Gandhi papers set to fetch $1 million in auction

LONDON Wed Jun 13, 2012 9:22am EDT

1 of 2. Mahatma Gandhi (C) is seen in South Africa in this undated handout photograph from the Hermann Kallenbach Archive released in London June 13, 2012. A huge archive of letters, papers and photographs that shed new light on Indian leader Mahatma Gandhi and his time in South Africa will be auctioned in London next month and is expected to fetch 500,000-700,000 pounds ($800,000-$1.1 million). The documents, numbering several thousand and arranged in 18 files, belonged to Hermann Kallenbach, who became arguably Gandhi's closest friend after they met in Johannesburg in 1904.

Credit: Reuters/Sothebys/Handout

LONDON (Reuters) - A huge archive of letters, papers and photographs that shed new light on Indian leader Mahatma Gandhi and his time in South Africa will be auctioned in London next month and is expected to fetch 500,000-700,000 pounds ($800,000-$1.1 million).

The documents, numbering several thousand and arranged in 18 files, belonged to Hermann Kallenbach, who became arguably Gandhi's closest friend after they met in Johannesburg in 1904.

Although relatively few are in Gandhi's own hand, the wealth of material from family, friends, associates and Kallenbach himself make the collection a key biographical source for one of the 20th century's most revered figures.

"The vast majority of this is unknown and unpublished, and has not been used by scholars in the last generation or two," said Gabriel Heaton, a books and manuscripts specialist at Sotheby's auctioneers which is selling the archive.

"It is very much material that will be adding to our sum knowledge of Gandhi and his life," he told Reuters.

The documents will go under the hammer as a single lot on July 10 at the English Literature and History sale.

Sotheby's also handled the sale in 1986 of the main series of Gandhi's letters to Kallenbach, when they raised 140,000 pounds. Together, the two batches represent the vast majority of the Kallenbach family's Gandhi collection.

"He is one of the towering figures of the 20th century," said Heaton, when asked to explain Gandhi's appeal to collectors and historians.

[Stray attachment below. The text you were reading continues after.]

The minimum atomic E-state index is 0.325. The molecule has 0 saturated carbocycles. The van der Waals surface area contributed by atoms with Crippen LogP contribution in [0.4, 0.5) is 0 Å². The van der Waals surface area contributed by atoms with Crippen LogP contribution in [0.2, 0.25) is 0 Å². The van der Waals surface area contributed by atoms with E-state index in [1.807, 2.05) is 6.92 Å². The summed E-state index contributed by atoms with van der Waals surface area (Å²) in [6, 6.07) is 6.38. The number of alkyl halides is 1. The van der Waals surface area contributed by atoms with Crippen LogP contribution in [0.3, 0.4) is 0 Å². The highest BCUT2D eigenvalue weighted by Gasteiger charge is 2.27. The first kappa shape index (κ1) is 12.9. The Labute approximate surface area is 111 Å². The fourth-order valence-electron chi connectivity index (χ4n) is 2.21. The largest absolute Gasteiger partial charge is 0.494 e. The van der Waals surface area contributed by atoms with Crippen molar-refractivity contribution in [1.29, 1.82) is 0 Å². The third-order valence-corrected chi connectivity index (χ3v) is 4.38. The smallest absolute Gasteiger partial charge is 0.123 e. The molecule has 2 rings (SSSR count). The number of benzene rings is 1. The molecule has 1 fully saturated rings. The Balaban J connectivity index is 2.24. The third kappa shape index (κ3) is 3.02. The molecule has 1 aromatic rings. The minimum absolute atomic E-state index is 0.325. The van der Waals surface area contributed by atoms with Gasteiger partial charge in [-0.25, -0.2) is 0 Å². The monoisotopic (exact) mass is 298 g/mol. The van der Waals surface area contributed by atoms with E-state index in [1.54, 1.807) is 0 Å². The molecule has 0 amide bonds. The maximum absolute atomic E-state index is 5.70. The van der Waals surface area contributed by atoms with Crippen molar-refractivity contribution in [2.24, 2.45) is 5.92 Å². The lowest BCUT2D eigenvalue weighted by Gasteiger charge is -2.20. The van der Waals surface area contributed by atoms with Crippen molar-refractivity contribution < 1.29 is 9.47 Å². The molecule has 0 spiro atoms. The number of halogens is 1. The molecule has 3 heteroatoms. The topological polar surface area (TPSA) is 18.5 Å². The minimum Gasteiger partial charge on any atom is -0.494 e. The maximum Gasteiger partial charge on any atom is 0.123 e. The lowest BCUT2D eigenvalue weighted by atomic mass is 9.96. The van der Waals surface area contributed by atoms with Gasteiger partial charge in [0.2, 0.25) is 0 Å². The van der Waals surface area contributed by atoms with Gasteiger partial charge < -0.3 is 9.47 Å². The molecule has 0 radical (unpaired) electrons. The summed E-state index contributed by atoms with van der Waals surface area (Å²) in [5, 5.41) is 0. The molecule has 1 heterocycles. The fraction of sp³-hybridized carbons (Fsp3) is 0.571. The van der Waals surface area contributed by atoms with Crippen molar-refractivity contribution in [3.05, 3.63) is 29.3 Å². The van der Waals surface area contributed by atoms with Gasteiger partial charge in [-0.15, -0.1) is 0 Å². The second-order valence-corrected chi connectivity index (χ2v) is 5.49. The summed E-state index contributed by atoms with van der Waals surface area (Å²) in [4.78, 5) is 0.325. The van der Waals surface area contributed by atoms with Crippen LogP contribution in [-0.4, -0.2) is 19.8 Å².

"There is only a tiny handful of individuals who have had such an enormous effect on world history ... Unlike most other comparable figures he never had an army at his disposal, which makes him unique in that way."

HUGE APPETITE AT AUCTIONS

The appetite for Gandhi memorabilia has shown few signs of abating over time.

In one of the more bizarre sales in recent years, samples of soil and blades of bloody grass purportedly from the spot where Gandhi was assassinated in 1948 sold for 10,000 pounds at a British auction in April, while a pair of his glasses fetched 34,000 pounds.

Kallenbach met Gandhi in 1904 in South Africa, where the Indian leader spent more than 20 years of his life before returning to India permanently in 1915.

Gandhi's time in Africa, ostensibly as a lawyer, had a profound influence on his thinking as he joined the struggle to obtain basic rights for Indians living there.

Kallenbach, a German-born Jewish South African, was an architect who fell under the influence of Gandhi and his ideas, and the two men became lifelong friends.

"So many of the letters refer to the importance of this relationship and how Kallenbach was able to support Gandhi in a way few others could," Heaton explained.

He gifted a large piece of land to his mentor which he named Tolstoy Farm, in honor of Russian author and philosopher Leo Tolstoy whose ideal of peaceful resistance influenced Gandhi.

Among the most illuminating of the documents on sale are the dozens of letters written by Gandhi's sons which provide details of Gandhi's life in India, particularly after his return when he lived in relative obscurity.

"Father is becoming more and more awful," read one incomplete letter probably written by Harilal, his eldest.

"It would not be strange if a time may come one of these days when either those who are living with Father might have to go or he might leave us all not being able to stand our life."

Heaton believed Gandhi's family felt able to speak more freely to Kallenbach than just about anyone else.

"They are writing to someone who's essentially a close family friend and also someone they knew understood their father as a man and not just a political head."

(Reporting by Mike Collett-White, editing by Paul Casciato)

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